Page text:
Sometimes synergy beats similarity

Joey Garcia

I love my boyfriend very much. My only problem is that I am an intellectual, and he doesn’t necessarily think the same way. I am more serious, and he is optimistic, courageous and fun to be around. I am in college, which I enjoy. My boyfriend doesn’t want to pursue an education. He is following other opportunities, but sometimes I worry that he can’t keep up with me.

If you have energy to worry, then you’re not as invested in your education (or your life) as you can be. Worrying postpones happiness. It erodes trust and faith while seducing us into believing we are searching for a solution. But worrying actually intensifies our problems and contributes to the development of anxiety. There’s a better way to live.

Be present. When your mind exercises its worry muscles, stop it. Imagine yourself mashing the brakes and stopping the lurch forward into drama. Or write the fear down on a sheet of paper and tell your mind that you will worry later. Then, don’t. You can also access the free resources at and discover why you are choosing to live with such difficulty. A meditation practice can help to inoculate you against worry. At first, when you close your eyes, every worry or dark thought will arise to greet you. A gifted teacher can show you how to persist past the disturbances and enter the realm of emptiness that is true mental freedom. You deserve that. So do I. That’s why I actively engage anti-worry techniques myself.

Let’s talk about your boyfriend. A couple’s happiness is not dependent on sharing a similar pattern of thinking. Unless, of course, being partnered with a man with matching mental constructs is on your list of non-negotiable requirements for a mate. You’ve described your man as optimistic, courageous and fun. Those qualities are not frequently found in people who call themselves intellectuals. Perhaps you share synergy, rather than similarity. That can be enough. But if you yearn for stimulating conversation about Roubini’s economic theories or the uncanny valley or why Jane Austen’s novels persevere, and your boyfriend’s got nothing, make a choice. Embrace him as is and be fully present in class to soak up the scholarly chats, or end your relationship and search for an academically oriented partner. There’s no right or wrong here. It’s just an opportunity to decide how to love yourself and others with depth and passion.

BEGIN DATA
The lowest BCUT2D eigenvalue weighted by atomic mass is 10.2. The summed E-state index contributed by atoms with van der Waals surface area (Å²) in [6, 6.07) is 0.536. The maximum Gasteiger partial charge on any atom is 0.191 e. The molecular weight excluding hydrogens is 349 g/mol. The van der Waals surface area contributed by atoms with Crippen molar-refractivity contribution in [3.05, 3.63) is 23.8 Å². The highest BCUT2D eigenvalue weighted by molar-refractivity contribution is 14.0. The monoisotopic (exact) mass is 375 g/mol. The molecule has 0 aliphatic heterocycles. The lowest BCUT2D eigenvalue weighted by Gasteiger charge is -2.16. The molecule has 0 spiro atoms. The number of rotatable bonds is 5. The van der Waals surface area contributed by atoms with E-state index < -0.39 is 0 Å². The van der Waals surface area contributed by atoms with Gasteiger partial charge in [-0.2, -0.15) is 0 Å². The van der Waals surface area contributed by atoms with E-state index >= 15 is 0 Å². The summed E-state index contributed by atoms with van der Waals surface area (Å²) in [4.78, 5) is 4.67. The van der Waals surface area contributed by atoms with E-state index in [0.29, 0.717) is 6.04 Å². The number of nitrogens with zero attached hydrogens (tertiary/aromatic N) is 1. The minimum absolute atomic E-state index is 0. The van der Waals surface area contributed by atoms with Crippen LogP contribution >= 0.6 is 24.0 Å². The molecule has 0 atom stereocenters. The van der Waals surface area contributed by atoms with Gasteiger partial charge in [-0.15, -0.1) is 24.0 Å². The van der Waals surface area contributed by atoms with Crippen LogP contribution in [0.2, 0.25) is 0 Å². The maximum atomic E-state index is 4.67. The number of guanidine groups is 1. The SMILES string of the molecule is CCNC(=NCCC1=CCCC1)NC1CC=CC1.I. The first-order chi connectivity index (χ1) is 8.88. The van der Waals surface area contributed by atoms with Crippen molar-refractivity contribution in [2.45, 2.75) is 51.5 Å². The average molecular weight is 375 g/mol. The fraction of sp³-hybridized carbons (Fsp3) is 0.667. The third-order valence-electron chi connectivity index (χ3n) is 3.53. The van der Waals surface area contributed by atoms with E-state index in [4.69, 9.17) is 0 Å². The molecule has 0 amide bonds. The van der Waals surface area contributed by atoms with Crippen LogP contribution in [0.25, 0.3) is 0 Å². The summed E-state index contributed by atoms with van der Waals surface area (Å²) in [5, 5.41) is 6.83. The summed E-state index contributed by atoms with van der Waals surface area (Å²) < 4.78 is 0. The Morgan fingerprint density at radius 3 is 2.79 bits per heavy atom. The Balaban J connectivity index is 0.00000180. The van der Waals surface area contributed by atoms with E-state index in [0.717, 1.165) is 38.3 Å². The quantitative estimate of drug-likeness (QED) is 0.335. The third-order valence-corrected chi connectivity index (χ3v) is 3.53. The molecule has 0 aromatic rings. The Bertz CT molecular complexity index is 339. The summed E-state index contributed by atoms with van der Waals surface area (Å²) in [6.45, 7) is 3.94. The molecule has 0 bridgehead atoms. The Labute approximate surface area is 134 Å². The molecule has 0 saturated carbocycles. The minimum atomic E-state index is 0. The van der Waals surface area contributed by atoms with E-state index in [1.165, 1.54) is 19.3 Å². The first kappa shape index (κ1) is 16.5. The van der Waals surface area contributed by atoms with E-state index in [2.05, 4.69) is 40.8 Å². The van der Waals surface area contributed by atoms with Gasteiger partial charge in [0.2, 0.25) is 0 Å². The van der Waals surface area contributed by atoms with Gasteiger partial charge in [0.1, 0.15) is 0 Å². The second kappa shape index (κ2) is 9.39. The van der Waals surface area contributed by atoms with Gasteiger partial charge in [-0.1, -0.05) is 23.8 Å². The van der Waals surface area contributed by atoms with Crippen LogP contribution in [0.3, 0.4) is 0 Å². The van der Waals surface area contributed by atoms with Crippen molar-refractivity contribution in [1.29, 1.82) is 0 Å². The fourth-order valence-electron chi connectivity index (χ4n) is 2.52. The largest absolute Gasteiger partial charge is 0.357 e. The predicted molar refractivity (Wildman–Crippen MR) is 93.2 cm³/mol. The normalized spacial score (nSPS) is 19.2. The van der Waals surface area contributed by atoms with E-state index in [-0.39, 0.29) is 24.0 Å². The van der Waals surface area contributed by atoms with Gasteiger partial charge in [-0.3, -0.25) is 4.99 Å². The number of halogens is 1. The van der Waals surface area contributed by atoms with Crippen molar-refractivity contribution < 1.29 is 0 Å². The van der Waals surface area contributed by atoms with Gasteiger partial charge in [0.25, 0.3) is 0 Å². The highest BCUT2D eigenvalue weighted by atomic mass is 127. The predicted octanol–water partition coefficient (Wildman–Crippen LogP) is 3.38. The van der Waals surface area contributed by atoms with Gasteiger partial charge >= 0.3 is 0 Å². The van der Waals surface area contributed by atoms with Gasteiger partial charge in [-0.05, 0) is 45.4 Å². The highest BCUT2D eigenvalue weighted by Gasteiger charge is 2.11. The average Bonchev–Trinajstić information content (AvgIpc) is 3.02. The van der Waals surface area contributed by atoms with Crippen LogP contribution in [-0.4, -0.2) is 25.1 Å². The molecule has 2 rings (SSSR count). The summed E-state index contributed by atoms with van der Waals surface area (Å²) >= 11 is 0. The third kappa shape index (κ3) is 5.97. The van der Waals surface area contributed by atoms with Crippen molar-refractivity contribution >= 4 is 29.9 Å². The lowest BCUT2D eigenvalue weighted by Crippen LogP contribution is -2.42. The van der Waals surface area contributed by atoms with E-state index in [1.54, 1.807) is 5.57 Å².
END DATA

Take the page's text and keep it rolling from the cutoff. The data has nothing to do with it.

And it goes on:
You are someone I have consistently admired as having a truly deep insight into the real causes of people’s interpersonal problems. I am traveling my own path of personal enlightenment and desire to truly understand myself. I want to know what causes my unique reaction to life’s situations. Can you recommend any books or information that have helped you on your own path to enlightenment?

I can’t say that there are particular books that have inspired me on my journey to become more and more awake, other than the classics: the New Testament, the Tao Te Ching, the Sutras and Jungian psychology. However, I do have a peculiar way of approaching information: I am a skeptic. The eternal truths endure, but nearly everything else is marketing hype designed to delude the masses (The Secret is one example).

I also believe strongly in solitude, time spent in nature, meditation, dreams, journaling and the essential value of a spiritual teacher. I have been, and continue to be, blessed to encounter teachers who are skillful, ruthlessly honest and extraordinarily evolved in their understanding of consciousness. You can, too. I should also confess that spiritual evolution is more important to me than anything else. I live accordingly. Some people may see that as a sacrifice. I consider it a privilege.

Meditation of the week
“How difficult it is to discern truth from exaggeration and ambition,” says a character in Siobhan Fallon’s book of short stories, You Know When the Men Are Gone. What would happen if you dared yourself to tell the truth, all the time?

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